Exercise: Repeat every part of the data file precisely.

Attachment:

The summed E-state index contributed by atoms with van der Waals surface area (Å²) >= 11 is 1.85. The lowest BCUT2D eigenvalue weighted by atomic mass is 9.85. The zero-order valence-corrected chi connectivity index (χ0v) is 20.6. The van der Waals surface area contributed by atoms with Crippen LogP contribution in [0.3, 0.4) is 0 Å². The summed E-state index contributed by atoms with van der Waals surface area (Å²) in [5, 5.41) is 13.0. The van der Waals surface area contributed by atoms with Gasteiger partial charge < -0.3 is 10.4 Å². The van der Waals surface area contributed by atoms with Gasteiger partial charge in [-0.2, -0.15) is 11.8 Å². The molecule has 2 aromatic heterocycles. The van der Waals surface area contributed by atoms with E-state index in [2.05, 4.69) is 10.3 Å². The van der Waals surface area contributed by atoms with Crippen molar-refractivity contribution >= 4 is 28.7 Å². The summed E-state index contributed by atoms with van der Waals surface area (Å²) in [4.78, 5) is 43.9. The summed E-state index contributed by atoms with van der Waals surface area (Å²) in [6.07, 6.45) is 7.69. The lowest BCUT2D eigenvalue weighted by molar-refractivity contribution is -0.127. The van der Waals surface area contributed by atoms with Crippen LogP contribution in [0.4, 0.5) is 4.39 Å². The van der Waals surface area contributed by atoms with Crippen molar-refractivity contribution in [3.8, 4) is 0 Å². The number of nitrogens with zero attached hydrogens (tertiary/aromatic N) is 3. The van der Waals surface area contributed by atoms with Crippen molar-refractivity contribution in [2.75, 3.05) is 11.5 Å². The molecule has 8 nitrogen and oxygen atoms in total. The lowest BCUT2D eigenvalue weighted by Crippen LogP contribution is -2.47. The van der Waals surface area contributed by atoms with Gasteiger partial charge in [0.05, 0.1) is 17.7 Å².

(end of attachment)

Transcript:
The summed E-state index contributed by atoms with van der Waals surface area (Å²) >= 11 is 1.85. The lowest BCUT2D eigenvalue weighted by atomic mass is 9.85. The zero-order valence-corrected chi connectivity index (χ0v) is 20.6. The van der Waals surface area contributed by atoms with Crippen LogP contribution in [0.3, 0.4) is 0 Å². The summed E-state index contributed by atoms with van der Waals surface area (Å²) in [5, 5.41) is 13.0. The van der Waals surface area contributed by atoms with Gasteiger partial charge < -0.3 is 10.4 Å². The van der Waals surface area contributed by atoms with Gasteiger partial charge in [-0.2, -0.15) is 11.8 Å². The molecule has 2 aromatic heterocycles. The van der Waals surface area contributed by atoms with E-state index in [2.05, 4.69) is 10.3 Å². The van der Waals surface area contributed by atoms with Crippen molar-refractivity contribution >= 4 is 28.7 Å². The summed E-state index contributed by atoms with van der Waals surface area (Å²) in [4.78, 5) is 43.9. The summed E-state index contributed by atoms with van der Waals surface area (Å²) in [6.07, 6.45) is 7.69. The lowest BCUT2D eigenvalue weighted by molar-refractivity contribution is -0.127. The van der Waals surface area contributed by atoms with Crippen LogP contribution in [0.4, 0.5) is 4.39 Å². The van der Waals surface area contributed by atoms with Crippen molar-refractivity contribution in [3.8, 4) is 0 Å². The number of nitrogens with zero attached hydrogens (tertiary/aromatic N) is 3. The van der Waals surface area contributed by atoms with Crippen molar-refractivity contribution in [2.75, 3.05) is 11.5 Å². The molecule has 8 nitrogen and oxygen atoms in total. The lowest BCUT2D eigenvalue weighted by Crippen LogP contribution is -2.47. The van der Waals surface area contributed by atoms with Gasteiger partial charge in [0.05, 0.1) is 17.7 Å².